Style and Technique

(Comprehensive Guide to Short Stories, Critical Edition)

Aiken uses the third-person point of view in “The Dark City” and uses Andrew as the “central intelligence” through whom the events are screened. That literary device enables readers to understand Andrew thoroughly, for readers share his thoughts through the stream-of-consciousness technique. To indicate Andrew’s delicate balancing act, Aiken also distances himself from his protagonist and under the guise of objective description reveals the contradictions within Andrew. For example, reading a newspaper should relax Andrew, thereby allowing him to escape from the bustle of the city, but Aiken’s diction implies that even a sedentary activity involves repressed aggression for Andrew.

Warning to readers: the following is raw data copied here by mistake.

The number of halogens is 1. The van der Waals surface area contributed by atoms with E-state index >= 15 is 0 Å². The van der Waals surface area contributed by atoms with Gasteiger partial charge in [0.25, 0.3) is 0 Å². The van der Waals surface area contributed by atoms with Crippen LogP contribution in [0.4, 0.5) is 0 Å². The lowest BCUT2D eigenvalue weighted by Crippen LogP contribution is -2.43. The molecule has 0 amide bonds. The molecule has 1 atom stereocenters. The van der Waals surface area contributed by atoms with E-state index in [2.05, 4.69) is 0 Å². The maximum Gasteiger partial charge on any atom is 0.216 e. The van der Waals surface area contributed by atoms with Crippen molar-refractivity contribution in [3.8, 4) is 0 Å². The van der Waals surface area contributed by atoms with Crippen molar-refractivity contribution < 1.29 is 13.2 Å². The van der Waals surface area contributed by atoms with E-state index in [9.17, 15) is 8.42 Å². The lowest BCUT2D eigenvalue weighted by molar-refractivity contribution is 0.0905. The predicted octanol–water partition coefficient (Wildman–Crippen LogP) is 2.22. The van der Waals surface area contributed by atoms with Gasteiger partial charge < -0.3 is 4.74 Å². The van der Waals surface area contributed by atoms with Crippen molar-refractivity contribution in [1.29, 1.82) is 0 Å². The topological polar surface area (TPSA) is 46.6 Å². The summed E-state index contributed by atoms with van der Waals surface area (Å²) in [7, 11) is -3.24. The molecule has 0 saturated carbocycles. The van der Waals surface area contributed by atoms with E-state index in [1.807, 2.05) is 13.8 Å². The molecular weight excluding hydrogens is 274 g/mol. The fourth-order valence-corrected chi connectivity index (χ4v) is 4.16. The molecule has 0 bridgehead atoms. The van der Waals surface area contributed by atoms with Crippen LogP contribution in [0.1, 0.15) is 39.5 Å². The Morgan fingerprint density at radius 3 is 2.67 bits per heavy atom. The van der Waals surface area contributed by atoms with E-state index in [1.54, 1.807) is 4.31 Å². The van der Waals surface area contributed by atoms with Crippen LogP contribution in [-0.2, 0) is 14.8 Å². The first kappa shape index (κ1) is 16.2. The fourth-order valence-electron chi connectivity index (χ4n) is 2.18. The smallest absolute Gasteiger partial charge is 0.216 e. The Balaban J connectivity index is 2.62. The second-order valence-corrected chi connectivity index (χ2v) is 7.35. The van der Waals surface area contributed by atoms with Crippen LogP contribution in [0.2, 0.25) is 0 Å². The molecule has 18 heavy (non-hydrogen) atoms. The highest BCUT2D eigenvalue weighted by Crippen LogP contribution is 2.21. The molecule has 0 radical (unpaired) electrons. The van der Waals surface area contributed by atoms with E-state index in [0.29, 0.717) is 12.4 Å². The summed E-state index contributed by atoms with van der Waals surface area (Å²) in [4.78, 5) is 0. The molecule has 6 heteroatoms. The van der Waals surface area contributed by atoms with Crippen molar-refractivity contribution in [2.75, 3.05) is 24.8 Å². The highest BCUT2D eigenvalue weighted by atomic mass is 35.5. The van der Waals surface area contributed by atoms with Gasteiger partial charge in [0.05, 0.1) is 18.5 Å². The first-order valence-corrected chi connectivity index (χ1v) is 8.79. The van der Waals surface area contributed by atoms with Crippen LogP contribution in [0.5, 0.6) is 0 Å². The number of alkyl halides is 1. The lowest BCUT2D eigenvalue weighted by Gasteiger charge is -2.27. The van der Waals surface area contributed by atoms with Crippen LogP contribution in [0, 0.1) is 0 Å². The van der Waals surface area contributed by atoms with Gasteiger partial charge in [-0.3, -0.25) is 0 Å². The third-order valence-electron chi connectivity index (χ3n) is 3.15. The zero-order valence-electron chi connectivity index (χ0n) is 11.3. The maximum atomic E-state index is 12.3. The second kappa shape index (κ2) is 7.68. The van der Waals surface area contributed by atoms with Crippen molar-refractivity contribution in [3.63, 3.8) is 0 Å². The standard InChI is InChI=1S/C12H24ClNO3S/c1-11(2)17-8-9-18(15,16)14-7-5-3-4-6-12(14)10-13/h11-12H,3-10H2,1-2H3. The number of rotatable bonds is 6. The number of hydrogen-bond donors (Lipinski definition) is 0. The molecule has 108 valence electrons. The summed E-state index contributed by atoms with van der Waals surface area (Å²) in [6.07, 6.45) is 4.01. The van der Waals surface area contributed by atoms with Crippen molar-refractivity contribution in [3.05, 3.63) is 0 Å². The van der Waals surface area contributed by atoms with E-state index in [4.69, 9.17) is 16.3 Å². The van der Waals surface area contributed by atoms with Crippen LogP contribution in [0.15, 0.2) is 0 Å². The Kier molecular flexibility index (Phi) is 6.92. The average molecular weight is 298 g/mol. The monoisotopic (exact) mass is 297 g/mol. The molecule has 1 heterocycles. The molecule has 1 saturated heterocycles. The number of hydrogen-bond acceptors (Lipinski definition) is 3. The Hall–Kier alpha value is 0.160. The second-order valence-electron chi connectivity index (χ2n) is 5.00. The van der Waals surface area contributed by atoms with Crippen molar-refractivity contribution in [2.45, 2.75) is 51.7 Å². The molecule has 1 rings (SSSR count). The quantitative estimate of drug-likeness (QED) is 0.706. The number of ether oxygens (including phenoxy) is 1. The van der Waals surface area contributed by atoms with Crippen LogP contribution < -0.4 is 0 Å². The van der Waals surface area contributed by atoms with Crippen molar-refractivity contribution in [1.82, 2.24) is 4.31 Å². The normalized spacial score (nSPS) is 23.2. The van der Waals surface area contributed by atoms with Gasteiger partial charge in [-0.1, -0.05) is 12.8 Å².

Aiken has Andrew “devour” with “rapacious eyes” the newspaper, and the activity “consumes” time—the imagery would be more appropriate in financial situations in the city. In his refuge at home, replies become “missiles,” a metaphor readers may regard as part of Andrew’s “comic rage,” but that “rage” is not altogether “comic.” Even the setting sun assumes destructive force: “The red sun . . . was gashing itself cruelly on a black pine tree.” When he returns from his evening walk, Andrew says, “He had no watch, and his trousers grew like grass,” an enigmatic and apparently innocuous comment, but in its allusion to the watch, the object of earlier musings, and to the lost trousers, the comment serves to tie up loose ends for Andrew, who needs to retain his “grip” in a situation that is steadily deteriorating. In a very real sense, Aiken’s protagonist is a symbol for modern man.